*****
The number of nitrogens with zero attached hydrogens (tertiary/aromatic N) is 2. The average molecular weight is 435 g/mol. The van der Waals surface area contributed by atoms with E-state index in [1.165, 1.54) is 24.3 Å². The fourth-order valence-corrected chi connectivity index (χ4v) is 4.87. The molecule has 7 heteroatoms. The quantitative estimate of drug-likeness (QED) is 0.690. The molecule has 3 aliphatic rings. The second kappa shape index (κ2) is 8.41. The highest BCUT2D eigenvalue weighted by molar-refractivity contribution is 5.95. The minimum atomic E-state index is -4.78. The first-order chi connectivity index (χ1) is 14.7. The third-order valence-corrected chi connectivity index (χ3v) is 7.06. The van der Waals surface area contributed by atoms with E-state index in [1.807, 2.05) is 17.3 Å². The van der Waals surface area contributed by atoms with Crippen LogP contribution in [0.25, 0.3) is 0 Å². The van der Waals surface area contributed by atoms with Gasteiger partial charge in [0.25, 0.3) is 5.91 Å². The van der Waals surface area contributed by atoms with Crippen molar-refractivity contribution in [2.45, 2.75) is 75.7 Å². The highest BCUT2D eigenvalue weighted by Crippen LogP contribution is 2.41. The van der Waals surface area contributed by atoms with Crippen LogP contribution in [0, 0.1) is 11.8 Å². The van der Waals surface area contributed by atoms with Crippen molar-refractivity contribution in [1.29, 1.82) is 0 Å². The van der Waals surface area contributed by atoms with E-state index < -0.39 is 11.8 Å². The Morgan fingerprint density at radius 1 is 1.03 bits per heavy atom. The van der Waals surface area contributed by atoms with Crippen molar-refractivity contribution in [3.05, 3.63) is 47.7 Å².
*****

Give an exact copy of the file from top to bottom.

The number of nitrogens with zero attached hydrogens (tertiary/aromatic N) is 2. The average molecular weight is 435 g/mol. The van der Waals surface area contributed by atoms with E-state index in [1.165, 1.54) is 24.3 Å². The fourth-order valence-corrected chi connectivity index (χ4v) is 4.87. The molecule has 7 heteroatoms. The quantitative estimate of drug-likeness (QED) is 0.690. The molecule has 3 aliphatic rings. The second kappa shape index (κ2) is 8.41. The highest BCUT2D eigenvalue weighted by molar-refractivity contribution is 5.95. The minimum atomic E-state index is -4.78. The first-order chi connectivity index (χ1) is 14.7. The third-order valence-corrected chi connectivity index (χ3v) is 7.06. The van der Waals surface area contributed by atoms with E-state index in [1.807, 2.05) is 17.3 Å². The van der Waals surface area contributed by atoms with Crippen LogP contribution in [0.25, 0.3) is 0 Å². The van der Waals surface area contributed by atoms with Gasteiger partial charge in [0.25, 0.3) is 5.91 Å². The van der Waals surface area contributed by atoms with Crippen molar-refractivity contribution in [2.45, 2.75) is 75.7 Å². The highest BCUT2D eigenvalue weighted by Crippen LogP contribution is 2.41. The van der Waals surface area contributed by atoms with Crippen LogP contribution in [0, 0.1) is 11.8 Å². The van der Waals surface area contributed by atoms with Crippen molar-refractivity contribution in [1.29, 1.82) is 0 Å². The van der Waals surface area contributed by atoms with E-state index < -0.39 is 11.8 Å². The Morgan fingerprint density at radius 1 is 1.03 bits per heavy atom. The van der Waals surface area contributed by atoms with Crippen molar-refractivity contribution in [3.05, 3.63) is 47.7 Å².